Three tips for improving mobile security

Elizabeth Millard//October 16, 2014

Three tips for improving mobile security

Elizabeth Millard//October 16, 2014

columnist Elizabeth Millard webIt’s almost impossible to recall a time before smartphones and nonstop connection. The efficiency and always-on gains seen by mobile technology has come at a price, however.

According to security firm Kaspersky Lab, mobile is becoming one of the fastest-developing IT security areas, and in 2013, malware on mobile devices reached new heights and attained a new level of maturity. Cybercriminals are using sophisticated tactics, such as creating “helpful” apps that covertly install spyware, to capture information that will get them into corporate networks.

For many IT managers, mobile security can be especially tricky, since about half of all enterprises allow employees to connect their own devices to the network, bringing risk of malware picked up from nonwork apps and games. But there are ways to beef up security, no matter what your mobile policies might be. Here are three tips to get started:

1. Outsource device management. Many organizations and enterprises find it easier to bring in specialists when it comes to mobile management, notes Matt Woestehoff, director of business development at The Foundation, a Minneapolis-based technology firm.

“From a security standpoint, a company’s biggest vulnerability is not knowing the right answer, or worse, not knowing the right questions to ask,” he says. “In outsourcing to someone who does mobile consistently, you’ve got certified professions to question, learn from, and guide both technology and policy.”

Woestehoff adds that an outsource provider can put extra levels of security in place, such as creating a dedicated number for support calls, and only allowing authorized users to call and create support tickets. A provider can even ask a caller to state a password phrase that must be said before any corporate information is pushed to the devices being managed.

2. Make remote deletion available. If an associate leaves the firm or a smartphone gets left in the back of a cab, suddenly you have a security issue. Previously, “remote wipe” technology would remove all data from the device, as long as it was connected to a network. But the tactic has become more sophisticated, and now, a firm would be able to remove only those files or data related to the enterprise.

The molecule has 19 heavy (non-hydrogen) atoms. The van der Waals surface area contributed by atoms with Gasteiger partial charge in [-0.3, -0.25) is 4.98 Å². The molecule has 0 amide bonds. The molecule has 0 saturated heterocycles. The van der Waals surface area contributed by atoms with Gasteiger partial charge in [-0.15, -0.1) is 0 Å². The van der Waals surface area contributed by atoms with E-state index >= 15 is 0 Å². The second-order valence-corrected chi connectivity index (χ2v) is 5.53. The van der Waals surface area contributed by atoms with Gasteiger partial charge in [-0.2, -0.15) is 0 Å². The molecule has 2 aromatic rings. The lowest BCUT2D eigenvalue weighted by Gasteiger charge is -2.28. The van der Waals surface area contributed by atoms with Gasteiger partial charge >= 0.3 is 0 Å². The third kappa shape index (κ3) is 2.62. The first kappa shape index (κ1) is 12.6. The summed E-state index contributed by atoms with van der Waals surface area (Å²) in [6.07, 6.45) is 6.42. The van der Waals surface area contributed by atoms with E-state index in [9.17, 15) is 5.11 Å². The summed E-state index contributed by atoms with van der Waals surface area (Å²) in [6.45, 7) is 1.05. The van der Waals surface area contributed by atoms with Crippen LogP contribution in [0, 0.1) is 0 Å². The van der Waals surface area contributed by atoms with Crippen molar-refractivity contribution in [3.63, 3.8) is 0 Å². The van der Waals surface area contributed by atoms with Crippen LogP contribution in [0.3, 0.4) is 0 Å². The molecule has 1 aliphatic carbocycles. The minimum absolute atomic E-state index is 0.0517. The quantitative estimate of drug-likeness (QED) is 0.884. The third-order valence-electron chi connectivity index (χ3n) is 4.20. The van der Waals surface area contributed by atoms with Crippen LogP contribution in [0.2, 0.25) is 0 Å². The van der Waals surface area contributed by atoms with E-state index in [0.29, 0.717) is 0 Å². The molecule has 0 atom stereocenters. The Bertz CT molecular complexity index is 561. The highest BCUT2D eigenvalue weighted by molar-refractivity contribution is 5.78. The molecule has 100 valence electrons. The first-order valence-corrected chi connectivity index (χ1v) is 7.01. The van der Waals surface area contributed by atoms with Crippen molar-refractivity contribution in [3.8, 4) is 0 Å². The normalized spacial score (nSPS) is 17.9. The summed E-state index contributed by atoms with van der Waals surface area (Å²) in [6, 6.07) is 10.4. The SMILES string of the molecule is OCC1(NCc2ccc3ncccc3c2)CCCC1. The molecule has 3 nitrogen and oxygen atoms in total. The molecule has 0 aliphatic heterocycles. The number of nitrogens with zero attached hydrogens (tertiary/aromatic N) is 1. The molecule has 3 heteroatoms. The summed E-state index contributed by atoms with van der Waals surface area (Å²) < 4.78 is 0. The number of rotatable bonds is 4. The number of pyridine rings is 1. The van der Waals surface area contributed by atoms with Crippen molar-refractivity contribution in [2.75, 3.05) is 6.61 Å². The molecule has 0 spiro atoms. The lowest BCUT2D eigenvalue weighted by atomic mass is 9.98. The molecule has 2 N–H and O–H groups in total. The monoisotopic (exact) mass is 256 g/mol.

Making sure this option is in place can be hugely valuable for staying on top of mobile security, since it can be used quickly and effectively. Often, the strategy can be part of a larger software suite, like customer relationship management (CRM) applications, or enterprise resource management (ERP) tools.

“With one click, we can remove a company calendar, email, and contacts from anyone’s device if it’s connected to our CRM,” says Heather Manley, president of Minneapolis-based IT services firm On-Demand Group. “A company must be able to remotely delete sensitive data off these devices without permission.”

3. Create a BYOD-specific policy. When a firm has a “bring your own device” environment, there must be a security policy in place that articulates security strategies that will be in place. For example, employees should understand that corporate data can get wiped from their devices remotely, without their go-ahead, if IT senses a threat. Also, it’s important that everyone at a firm understand, even at a basic level, what kinds of security issues are specific to mobile technology, like mobile-based malware and phishing.

“Make sure you set proper employee expectations about what these policies mean,” says Steve Quigley, sales director at Plymouth-based IT consulting firm Clear North Technologies. “Employees need to truly understand that they will forfeit some control of their personal devices.”

Part of the policy should cover privacy issues, and acknowledgement that the firm will have access to whatever’s on the device, even personal content like photos and text chats. Although that might make some employees uncomfortable, the fact is that if a device is connecting into a company network, then security must be implemented in a comprehensive way, and that might involve personal content.

With some firm policies, awareness of security issues, and a few savvy strategies, mobile devices don’t have to be windows of opportunities for cybercriminals.

Elizabeth Millard has been writing about technology for nearly 20 years. Her work has appeared in ABA Journal, Law Office Computing, Business 2.0, eWeek, and TechNewsWorld.